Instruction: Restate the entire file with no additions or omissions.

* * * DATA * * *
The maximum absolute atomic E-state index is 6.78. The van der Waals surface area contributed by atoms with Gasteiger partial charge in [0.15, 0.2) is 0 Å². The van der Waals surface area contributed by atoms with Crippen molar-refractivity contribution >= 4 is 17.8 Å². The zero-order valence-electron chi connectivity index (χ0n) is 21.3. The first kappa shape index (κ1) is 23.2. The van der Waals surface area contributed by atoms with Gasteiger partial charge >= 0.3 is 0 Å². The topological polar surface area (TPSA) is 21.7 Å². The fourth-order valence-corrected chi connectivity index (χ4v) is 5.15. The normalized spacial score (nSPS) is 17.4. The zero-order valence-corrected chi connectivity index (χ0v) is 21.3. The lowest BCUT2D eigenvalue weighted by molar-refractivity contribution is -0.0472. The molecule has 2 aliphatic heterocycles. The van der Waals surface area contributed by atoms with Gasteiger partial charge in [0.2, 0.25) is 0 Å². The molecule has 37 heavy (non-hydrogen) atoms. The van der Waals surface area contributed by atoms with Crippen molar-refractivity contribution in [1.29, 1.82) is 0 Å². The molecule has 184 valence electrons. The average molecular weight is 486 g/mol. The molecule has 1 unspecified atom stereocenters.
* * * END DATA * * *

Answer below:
The maximum absolute atomic E-state index is 6.78. The van der Waals surface area contributed by atoms with Gasteiger partial charge in [0.15, 0.2) is 0 Å². The van der Waals surface area contributed by atoms with Crippen molar-refractivity contribution >= 4 is 17.8 Å². The zero-order valence-electron chi connectivity index (χ0n) is 21.3. The first kappa shape index (κ1) is 23.2. The van der Waals surface area contributed by atoms with Gasteiger partial charge >= 0.3 is 0 Å². The topological polar surface area (TPSA) is 21.7 Å². The fourth-order valence-corrected chi connectivity index (χ4v) is 5.15. The normalized spacial score (nSPS) is 17.4. The zero-order valence-corrected chi connectivity index (χ0v) is 21.3. The lowest BCUT2D eigenvalue weighted by molar-refractivity contribution is -0.0472. The molecule has 2 aliphatic heterocycles. The van der Waals surface area contributed by atoms with Gasteiger partial charge in [0.2, 0.25) is 0 Å². The molecule has 37 heavy (non-hydrogen) atoms. The van der Waals surface area contributed by atoms with Crippen molar-refractivity contribution in [1.29, 1.82) is 0 Å². The molecule has 184 valence electrons. The average molecular weight is 486 g/mol. The molecule has 1 unspecified atom stereocenters.